By Larry Taylor/Garden Grove Journal
Pacific Symphony’s 2011-12 concert schedule began last weekend with violinist Sarah Chang performing Mendelssohn’s Violin Concerto. It continues on Oct. 20-22, when conductor Carl St. Clair leads the orchestra in a performance of Strauss’ popular “Also Sprach Zarathustra.”
Thanks to the Stanley Kubrick film, “2001: A Space Odyssey,” the first five notes of Strauss’ tone poem are universally recognizable. Director Kubrick also chose classical music to convey the magnificence of space, including another Strauss’ piece, the beautiful “Blue Danube” waltz which will open the concert.
Mahler’s Symphony No. 9 is next up, Nov. 17-19. Conducted by St. Clair, it is considered one of Mahler’s greatest works, a sweeping musical exposition of the composer’s innermost conflicts, a profound, lifelong fear of death and a deep yearning for the joys of life.
From Dec. 8-10, Vivaldi’s Four Season, one of the most beloved works of the Baroque repertoire is performed. This lyrical masterpiece paints tantalizing pictures of the changing seasons. Also on the program, Grieg’s Holberg Suite, is a collection of delightfully fresh Baroque-style dances.
Tchaikovsky’s Symphony No. 5, is played Jan. 12-4. It will be preceded by Chopin’s Piano Concerto No. 2, featuring Dejan Lazić on piano.
Coming up Feb. 2-4, will be one of the most enduring violin concertos in the repertoire, Bruch’s masterpiece: Violin Concerto No. 1 to be played by the young violin virtuoso Nicola Benedetti. Also, Debussy’s “Petite Suite,” written for four-hand piano, will be played in its orchestral arrangement. Finishing the program will be Christoph König conducting Beethoven’s Symphony No.4.
The work of Tchaikovsky is again featured, Feb. 23-25, with his dazzling Violin Concerto, a test of skill for any violinist, taken on by Vadim Gluzman this time.On the program as well is Barber’s “Adagio for Strings” and the premiere of a work from Michael Daugherty, honoring the memory of Arturo Toscanini.
Korean pianist Joyce Yang offers Rachmaninoff’s Third Piano Concerto, March 1-3. This is one of the repertoire’s most powerful, most demanding and most popular works. Opening the program will be Rossini’s “Semiramide” overture and “The Miraculous Mandarin, ” by Bartok at his most colorful and dramatic.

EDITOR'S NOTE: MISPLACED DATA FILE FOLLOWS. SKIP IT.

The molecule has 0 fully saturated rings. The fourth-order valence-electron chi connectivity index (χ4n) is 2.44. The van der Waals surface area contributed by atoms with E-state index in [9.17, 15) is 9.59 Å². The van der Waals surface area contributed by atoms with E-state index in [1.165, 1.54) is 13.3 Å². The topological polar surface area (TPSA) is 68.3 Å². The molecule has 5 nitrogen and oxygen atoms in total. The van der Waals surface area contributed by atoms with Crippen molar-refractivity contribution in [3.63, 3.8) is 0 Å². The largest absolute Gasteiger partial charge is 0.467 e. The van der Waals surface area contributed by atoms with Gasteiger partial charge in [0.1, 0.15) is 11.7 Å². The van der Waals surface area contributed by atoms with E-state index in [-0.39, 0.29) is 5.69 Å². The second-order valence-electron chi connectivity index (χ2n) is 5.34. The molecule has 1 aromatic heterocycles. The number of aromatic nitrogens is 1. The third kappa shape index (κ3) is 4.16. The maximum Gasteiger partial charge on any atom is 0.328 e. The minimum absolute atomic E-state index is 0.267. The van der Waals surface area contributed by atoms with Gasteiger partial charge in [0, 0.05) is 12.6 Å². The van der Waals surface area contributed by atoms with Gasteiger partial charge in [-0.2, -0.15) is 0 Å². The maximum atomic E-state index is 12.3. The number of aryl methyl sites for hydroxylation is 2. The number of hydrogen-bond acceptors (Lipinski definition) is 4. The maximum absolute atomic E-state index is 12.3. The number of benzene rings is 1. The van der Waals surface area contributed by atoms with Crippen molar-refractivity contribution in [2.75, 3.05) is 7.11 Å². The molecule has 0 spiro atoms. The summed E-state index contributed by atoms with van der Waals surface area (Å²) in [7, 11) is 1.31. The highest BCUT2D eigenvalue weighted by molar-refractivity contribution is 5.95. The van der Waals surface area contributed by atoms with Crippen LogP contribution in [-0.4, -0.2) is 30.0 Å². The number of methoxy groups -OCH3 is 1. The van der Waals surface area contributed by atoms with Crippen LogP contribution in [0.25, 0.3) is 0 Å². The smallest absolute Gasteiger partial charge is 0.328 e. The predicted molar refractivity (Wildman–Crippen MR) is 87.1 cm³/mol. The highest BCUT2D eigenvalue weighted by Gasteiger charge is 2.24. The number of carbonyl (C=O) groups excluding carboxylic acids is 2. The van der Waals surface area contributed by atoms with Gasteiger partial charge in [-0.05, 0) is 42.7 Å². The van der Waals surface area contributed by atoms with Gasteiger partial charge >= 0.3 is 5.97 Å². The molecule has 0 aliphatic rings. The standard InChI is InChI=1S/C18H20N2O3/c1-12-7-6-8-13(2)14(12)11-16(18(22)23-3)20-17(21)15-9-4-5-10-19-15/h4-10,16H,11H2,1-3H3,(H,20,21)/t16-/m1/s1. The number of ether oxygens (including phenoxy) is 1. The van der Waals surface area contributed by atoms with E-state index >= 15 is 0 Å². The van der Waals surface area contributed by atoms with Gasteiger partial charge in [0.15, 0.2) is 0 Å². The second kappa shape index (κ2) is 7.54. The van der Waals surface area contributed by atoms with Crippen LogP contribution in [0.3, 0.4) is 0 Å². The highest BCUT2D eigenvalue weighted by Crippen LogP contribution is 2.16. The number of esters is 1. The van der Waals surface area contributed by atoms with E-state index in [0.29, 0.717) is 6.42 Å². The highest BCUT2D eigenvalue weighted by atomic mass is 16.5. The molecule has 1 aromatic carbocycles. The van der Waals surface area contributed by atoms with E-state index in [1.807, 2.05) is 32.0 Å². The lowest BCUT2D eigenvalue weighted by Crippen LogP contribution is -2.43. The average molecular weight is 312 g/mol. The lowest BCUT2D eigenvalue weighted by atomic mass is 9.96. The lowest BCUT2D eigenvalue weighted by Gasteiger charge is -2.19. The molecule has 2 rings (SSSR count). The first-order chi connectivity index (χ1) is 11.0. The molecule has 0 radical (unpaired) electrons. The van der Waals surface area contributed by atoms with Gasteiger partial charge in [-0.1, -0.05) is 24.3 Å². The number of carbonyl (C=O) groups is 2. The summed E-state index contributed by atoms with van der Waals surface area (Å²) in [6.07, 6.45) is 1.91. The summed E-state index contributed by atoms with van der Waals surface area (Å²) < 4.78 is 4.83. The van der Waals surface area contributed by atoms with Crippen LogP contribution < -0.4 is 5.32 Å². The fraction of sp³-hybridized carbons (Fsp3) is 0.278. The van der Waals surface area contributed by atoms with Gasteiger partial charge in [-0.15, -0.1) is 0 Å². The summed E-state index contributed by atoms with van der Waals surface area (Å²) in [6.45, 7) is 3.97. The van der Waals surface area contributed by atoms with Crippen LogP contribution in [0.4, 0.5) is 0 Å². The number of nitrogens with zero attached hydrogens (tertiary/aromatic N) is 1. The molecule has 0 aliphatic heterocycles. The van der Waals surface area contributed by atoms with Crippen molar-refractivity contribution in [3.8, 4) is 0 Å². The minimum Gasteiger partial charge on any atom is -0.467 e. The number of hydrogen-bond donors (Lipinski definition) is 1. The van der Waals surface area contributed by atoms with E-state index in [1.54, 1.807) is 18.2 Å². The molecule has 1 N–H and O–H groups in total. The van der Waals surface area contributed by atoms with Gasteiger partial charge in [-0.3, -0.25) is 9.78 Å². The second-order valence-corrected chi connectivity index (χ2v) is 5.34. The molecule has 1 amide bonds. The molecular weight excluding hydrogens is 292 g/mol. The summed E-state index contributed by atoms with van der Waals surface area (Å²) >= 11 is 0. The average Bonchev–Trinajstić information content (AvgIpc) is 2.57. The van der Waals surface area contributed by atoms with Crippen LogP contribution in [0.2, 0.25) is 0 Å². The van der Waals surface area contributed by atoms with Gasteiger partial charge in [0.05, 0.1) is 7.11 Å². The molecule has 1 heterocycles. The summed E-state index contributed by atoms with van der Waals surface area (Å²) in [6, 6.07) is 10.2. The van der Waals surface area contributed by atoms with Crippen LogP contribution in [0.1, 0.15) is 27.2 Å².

The traditional Persian New Year — marking the arrival of spring —has been celebrated since ancient times. This year, Orange County will take part, March 22-24, when Pacific Symphony plays festive Persian music. Then PSO celebrates a world premiere: Richard Danielpour’s “Toward a Season of Peace” which was commissioned by Pacific as part of this year’s American Composers Festival. For this Pacific Chorale will become a part of the orchestra under St. Clair’s direction.
On April 19, 21, 24, Pacific brings opera back to Orange County with Puccini’s “La Bohème,” in a semi-staged production. Carefree Bohemians and star-struck lovers will fill the concert hall with their voices as Puccini’s sad tale unfolds.
Appearing will be singers Maija Kovalevska as Mimi, David Lomeli as Rodolfo, and Georgia Jarman as Musetta. Pacific Chorale and Southern California Children’s Chorus will join St. Clair and the orchestra.
East meets West, May 10-12, with Thai composer Narong Prangcharoen’s “Sattha,” reflecting on the Tsunami that hit his country. The work was selected by Orange County audiences as the winner of the American Composers Competition. Following, young superstar Andrew von Oeyen will perform Mendelssohn’s piano concerto. Schubert 9th Symphony, “The Great.” will be the finale.
Beethoven’s monumental Symphony No. 9 closes out the season, May 21-June 2. The “Ode to Joy” section has thrilled listeners around the world for nearly two centuries. Frank Tichelli’s “Radiant Voices”is the opener.